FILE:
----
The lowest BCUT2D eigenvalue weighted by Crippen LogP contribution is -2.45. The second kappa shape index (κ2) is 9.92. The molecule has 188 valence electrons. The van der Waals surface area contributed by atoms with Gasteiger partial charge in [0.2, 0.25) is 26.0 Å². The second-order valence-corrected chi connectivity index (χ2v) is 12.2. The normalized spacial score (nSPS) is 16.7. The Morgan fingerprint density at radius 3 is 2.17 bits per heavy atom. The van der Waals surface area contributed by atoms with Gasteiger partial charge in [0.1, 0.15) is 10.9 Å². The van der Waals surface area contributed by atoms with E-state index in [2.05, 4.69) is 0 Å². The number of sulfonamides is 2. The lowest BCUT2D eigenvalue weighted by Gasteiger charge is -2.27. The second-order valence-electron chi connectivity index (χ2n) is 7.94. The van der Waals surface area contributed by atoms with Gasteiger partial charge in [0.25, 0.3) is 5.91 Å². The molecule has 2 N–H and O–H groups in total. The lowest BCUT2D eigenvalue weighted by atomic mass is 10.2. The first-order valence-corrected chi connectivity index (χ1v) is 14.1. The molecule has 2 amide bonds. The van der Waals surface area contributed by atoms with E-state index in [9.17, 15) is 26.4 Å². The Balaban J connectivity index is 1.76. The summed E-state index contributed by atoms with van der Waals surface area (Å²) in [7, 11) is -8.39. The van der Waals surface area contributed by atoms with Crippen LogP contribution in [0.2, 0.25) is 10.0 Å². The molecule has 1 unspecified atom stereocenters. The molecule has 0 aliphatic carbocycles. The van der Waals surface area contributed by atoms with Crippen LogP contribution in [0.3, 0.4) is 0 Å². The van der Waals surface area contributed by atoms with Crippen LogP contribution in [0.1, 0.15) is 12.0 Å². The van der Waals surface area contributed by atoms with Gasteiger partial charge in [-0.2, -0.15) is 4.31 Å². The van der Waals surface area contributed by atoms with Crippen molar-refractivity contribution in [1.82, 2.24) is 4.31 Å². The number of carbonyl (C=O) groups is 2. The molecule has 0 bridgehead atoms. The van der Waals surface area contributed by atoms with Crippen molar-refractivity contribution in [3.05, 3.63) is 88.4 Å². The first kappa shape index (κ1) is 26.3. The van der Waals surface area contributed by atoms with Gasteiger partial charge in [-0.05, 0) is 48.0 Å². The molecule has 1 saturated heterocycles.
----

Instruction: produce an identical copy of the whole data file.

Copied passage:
The lowest BCUT2D eigenvalue weighted by Crippen LogP contribution is -2.45. The second kappa shape index (κ2) is 9.92. The molecule has 188 valence electrons. The van der Waals surface area contributed by atoms with Gasteiger partial charge in [0.2, 0.25) is 26.0 Å². The second-order valence-corrected chi connectivity index (χ2v) is 12.2. The normalized spacial score (nSPS) is 16.7. The Morgan fingerprint density at radius 3 is 2.17 bits per heavy atom. The van der Waals surface area contributed by atoms with Gasteiger partial charge in [0.1, 0.15) is 10.9 Å². The van der Waals surface area contributed by atoms with E-state index in [2.05, 4.69) is 0 Å². The number of sulfonamides is 2. The lowest BCUT2D eigenvalue weighted by Gasteiger charge is -2.27. The second-order valence-electron chi connectivity index (χ2n) is 7.94. The van der Waals surface area contributed by atoms with Gasteiger partial charge in [0.25, 0.3) is 5.91 Å². The molecule has 2 N–H and O–H groups in total. The lowest BCUT2D eigenvalue weighted by atomic mass is 10.2. The first-order valence-corrected chi connectivity index (χ1v) is 14.1. The molecule has 2 amide bonds. The van der Waals surface area contributed by atoms with E-state index in [9.17, 15) is 26.4 Å². The Balaban J connectivity index is 1.76. The summed E-state index contributed by atoms with van der Waals surface area (Å²) in [7, 11) is -8.39. The van der Waals surface area contributed by atoms with Crippen LogP contribution in [0.2, 0.25) is 10.0 Å². The molecule has 1 unspecified atom stereocenters. The molecule has 0 aliphatic carbocycles. The van der Waals surface area contributed by atoms with Crippen LogP contribution in [0.3, 0.4) is 0 Å². The van der Waals surface area contributed by atoms with Crippen LogP contribution in [0.1, 0.15) is 12.0 Å². The van der Waals surface area contributed by atoms with Gasteiger partial charge in [-0.2, -0.15) is 4.31 Å². The van der Waals surface area contributed by atoms with Crippen molar-refractivity contribution in [1.82, 2.24) is 4.31 Å². The number of carbonyl (C=O) groups is 2. The molecule has 0 bridgehead atoms. The van der Waals surface area contributed by atoms with Crippen molar-refractivity contribution in [3.05, 3.63) is 88.4 Å². The first kappa shape index (κ1) is 26.3. The van der Waals surface area contributed by atoms with Gasteiger partial charge in [-0.05, 0) is 48.0 Å². The molecule has 1 saturated heterocycles.